* Business writing is not creative writing. Some writing tasks are more routine than others, requiring, perhaps, less creativity. But other writing tasks — such as answering complaints and dealing appropriately with sticky, irksome, or negative situations — require your creative energies to get the results you want. Business writing at its best is a form of problem solving and calls for fresh thinking, imagination, and original, clear language.
3. Believe you can improve. Good writers are made, not born.
4. Practice, using some useful techniques.
5. Listen to good advice. Read on!CHAPTER 3
Qualities of Powerful Writing
Just what is good business writing? Exactly how do you spot it? What makes a memo memorable? Consider these qualities, which will assuredly keep your writing healthy.
* * *
Qualities of Powerful Writing
Sense of Audience Anticipates reader's needs
Right Tone Is eventempered, respectful
Informative Content Has substance — says something clearly
Movement Goes somewhere and has a sense of order
Helpful Format Looks good on the page, is easy to read, scan, and retrieve information from
Conciseness Uses concrete, selective, precise words; is brief but complete
Voice Sounds like one human being talking to another; has a strong, credible imprint of the writer; characterizes the writer; makes reader believe
Originality Says something new or something old in a new way
Rhythm Sounds effortless, natural
Good Mechanics Observes conventions of spelling, punctuation, and usage; uses enlightened control by knowingly and occasionally bending the rules to create a special effect.
* * *
Rank the following three samples according to the Qualities of Powerful Writing. Identifying the poor, the passing, the practically perfect — and what makes each so — should be easy.
* * *
TO: All Employees Who Are Paid Monthly
FROM: The Payroll Department
RE: Your October Paychecks
Regretfully we are writing to advise each of you that have recently signed up for the direct deposit of your paychecks and those of you who have previously been having your pay directly deposited that the arrangement of which we wrote in our September memo is not yet in effect. (Copies of this memo are available upon written request, directed to this office.) What we expected to have happened by the close of the present month will not take place, due to unanticipated technicalities of both an electronic and bureaucratic nature. If you are enrolled already in the direct deposit program for your paycheck, please be advised that we will be unable to have your pay directly deposited to your bank or other type of financial institution according to the schedule we had announced in our earlier communication, mentioned above. If you have not yet enrolled in this program, but were planning to do so at your earliest convenience, be advised that you should do with your paycheck as you were previously accustomed to.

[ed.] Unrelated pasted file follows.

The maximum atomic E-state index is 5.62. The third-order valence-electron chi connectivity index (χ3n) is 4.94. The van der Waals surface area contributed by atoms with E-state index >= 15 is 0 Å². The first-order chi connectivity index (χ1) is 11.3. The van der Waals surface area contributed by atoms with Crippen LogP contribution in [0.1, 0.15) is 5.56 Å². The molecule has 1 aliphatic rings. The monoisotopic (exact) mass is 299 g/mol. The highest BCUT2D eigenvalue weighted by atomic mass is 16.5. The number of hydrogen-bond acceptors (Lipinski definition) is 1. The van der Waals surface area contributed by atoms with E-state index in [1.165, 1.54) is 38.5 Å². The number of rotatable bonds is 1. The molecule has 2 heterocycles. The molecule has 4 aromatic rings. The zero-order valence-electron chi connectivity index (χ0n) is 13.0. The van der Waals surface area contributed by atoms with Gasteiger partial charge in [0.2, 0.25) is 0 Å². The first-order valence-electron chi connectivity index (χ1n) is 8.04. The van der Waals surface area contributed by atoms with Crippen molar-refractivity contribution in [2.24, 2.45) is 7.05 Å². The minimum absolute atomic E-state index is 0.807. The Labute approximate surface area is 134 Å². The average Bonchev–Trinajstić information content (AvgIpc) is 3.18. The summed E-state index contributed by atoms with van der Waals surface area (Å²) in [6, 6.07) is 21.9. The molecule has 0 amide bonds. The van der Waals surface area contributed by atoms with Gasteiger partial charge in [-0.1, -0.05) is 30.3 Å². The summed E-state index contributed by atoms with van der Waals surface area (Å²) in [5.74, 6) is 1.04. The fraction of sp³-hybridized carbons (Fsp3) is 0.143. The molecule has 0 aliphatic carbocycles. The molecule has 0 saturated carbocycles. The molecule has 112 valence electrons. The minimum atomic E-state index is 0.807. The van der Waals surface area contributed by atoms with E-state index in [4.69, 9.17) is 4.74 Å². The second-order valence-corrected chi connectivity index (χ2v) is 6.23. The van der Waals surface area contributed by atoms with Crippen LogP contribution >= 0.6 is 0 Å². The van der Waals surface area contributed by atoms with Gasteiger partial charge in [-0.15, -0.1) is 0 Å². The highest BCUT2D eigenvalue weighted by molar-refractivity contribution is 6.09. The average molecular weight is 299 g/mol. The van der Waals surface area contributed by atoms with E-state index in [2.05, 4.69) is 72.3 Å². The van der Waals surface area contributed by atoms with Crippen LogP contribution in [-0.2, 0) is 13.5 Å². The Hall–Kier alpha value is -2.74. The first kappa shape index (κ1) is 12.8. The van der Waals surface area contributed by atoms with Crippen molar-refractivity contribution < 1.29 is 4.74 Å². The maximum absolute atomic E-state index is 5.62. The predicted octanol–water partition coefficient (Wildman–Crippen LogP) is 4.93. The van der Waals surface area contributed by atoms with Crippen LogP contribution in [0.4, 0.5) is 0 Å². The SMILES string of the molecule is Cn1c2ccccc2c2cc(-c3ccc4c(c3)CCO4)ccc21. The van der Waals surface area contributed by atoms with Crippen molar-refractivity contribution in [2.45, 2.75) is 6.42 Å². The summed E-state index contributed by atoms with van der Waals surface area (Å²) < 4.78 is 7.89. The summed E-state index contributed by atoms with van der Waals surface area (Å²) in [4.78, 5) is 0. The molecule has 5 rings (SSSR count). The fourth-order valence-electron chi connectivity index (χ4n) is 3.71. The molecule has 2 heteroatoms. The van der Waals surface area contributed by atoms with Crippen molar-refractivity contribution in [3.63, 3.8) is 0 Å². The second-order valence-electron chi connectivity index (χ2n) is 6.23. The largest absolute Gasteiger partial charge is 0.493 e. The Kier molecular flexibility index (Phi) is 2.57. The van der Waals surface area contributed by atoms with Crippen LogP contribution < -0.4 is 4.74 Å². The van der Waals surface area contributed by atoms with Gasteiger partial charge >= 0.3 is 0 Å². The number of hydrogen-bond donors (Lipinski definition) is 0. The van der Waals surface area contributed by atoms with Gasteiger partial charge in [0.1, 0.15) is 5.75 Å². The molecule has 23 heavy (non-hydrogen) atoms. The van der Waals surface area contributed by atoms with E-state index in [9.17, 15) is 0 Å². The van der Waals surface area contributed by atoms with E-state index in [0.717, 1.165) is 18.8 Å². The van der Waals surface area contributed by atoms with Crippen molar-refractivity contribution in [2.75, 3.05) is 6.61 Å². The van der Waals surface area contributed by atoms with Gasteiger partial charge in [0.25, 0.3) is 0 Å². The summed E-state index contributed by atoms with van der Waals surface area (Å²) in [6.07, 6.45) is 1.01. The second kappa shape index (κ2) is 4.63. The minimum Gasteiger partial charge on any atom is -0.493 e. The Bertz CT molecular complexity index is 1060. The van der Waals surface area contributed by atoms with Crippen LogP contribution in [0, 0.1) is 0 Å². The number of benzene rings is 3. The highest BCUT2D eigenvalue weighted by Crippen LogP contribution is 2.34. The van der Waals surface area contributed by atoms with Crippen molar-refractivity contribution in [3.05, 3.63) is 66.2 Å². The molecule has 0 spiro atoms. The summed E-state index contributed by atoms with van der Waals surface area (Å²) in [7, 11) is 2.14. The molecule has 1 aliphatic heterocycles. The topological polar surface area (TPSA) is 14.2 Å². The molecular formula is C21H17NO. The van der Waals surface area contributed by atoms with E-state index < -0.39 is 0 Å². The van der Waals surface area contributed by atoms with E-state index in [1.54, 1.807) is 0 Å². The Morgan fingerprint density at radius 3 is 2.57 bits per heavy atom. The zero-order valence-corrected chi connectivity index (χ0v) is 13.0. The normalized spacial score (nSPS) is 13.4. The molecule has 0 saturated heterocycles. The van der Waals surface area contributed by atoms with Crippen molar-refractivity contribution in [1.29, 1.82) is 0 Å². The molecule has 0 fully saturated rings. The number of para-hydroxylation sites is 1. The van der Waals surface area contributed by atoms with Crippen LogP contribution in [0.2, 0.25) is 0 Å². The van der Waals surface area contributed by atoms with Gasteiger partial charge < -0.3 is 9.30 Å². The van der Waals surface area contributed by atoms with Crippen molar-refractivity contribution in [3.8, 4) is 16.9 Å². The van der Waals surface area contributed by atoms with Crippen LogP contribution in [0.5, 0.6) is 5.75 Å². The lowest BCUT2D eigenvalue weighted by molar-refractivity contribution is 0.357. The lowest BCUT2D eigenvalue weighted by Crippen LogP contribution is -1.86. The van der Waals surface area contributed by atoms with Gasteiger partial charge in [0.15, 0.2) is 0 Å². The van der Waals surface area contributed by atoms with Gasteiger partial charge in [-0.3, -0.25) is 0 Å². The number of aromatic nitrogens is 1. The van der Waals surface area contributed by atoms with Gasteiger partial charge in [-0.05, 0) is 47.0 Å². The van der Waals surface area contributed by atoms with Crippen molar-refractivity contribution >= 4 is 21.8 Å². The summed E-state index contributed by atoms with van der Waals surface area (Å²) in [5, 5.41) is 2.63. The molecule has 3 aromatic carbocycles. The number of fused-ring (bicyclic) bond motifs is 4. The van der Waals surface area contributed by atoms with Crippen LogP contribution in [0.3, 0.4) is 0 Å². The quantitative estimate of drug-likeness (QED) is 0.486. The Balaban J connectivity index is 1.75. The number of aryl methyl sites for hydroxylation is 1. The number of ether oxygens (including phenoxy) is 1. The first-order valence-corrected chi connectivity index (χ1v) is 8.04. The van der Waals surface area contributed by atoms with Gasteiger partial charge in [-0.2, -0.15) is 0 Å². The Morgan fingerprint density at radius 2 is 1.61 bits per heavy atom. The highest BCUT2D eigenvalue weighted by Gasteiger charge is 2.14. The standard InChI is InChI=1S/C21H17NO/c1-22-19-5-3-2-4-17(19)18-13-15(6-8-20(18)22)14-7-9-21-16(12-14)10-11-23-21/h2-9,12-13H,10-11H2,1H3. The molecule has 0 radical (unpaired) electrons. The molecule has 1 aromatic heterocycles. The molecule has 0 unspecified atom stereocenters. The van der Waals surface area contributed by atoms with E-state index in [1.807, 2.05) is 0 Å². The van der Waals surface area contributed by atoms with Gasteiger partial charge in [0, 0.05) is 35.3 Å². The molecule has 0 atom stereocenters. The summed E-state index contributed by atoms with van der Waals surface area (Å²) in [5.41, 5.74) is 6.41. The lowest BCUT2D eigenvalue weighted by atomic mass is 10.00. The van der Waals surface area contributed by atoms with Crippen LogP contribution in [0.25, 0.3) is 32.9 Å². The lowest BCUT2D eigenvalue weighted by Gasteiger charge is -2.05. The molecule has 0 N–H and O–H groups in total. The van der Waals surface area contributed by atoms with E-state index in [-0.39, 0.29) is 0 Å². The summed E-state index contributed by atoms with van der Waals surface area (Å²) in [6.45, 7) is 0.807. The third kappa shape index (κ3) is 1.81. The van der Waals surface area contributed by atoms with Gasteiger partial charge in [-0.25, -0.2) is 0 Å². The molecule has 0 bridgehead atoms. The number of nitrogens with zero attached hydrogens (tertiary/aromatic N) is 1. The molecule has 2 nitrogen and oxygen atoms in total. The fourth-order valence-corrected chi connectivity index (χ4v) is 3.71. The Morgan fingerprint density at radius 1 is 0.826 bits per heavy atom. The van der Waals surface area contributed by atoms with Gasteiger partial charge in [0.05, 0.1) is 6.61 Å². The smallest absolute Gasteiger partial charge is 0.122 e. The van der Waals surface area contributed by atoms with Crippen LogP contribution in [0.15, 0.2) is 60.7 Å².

This decision was made to facilitate a problem-free transition from the former system in use to a new system, which promises to expedite the speed with which your monthly earnings become available for meeting your financial needs and requirements of whatever nature. We strongly felt the need to extend the trial prenotification period to a second month was essential as the potential existed that certain wire transfers would be processed unsuccessfully if we went "live" with our automatic deposit plan in a precipitous fashion. Rest assured, however, that each monthly paid employee will, by one channel or another, receive their expected compensation.
We deeply regret any inconvenience this may have caused you, however, we are confident that all the technicalities mentioned above will be laid to rest in a short time frame, and that those of you who are enrolled in the direct deposit program will have your checks directly deposited by the close of the month of November, at the worst, December.
Thank you for your patience as we implement this new and exciting program. If you disagree with our policy, or if you have any questions or comments, you should of course feel perfectly free to contact one of our trained payroll specialists at extension 5432. We will be happy to meet your needs in whatever ways we can do so.
 Practically perfect
* * *
* * *
TO: All Employees Who Are Paid Monthly
FROM: The Controller's Office
RE: Direct Deposit of Payroll
Regretfully I am writing to inform those of you who have recently signed up for direct deposit of payroll and for those employees who previously have been having their pay directly deposited that we will be unable to have your pay automatically deposited at your bank or financial institution for the October 25 payroll.
Each monthly paid employee will, however, receive a paycheck as was the case for September. This decision was made to ensure a smooth transition to this new system. I felt the need to extend the trial prenotification period to a second month was essential as the potential existed that certain wire transfers would be made inaccurately if we went "live" with the automatic deposit in October.
I apologize for the inconvenience this may cause you. However, we are confident that all of the kinks will be worked out in October and all automatic deposits of payroll will occur with the November 25 payroll.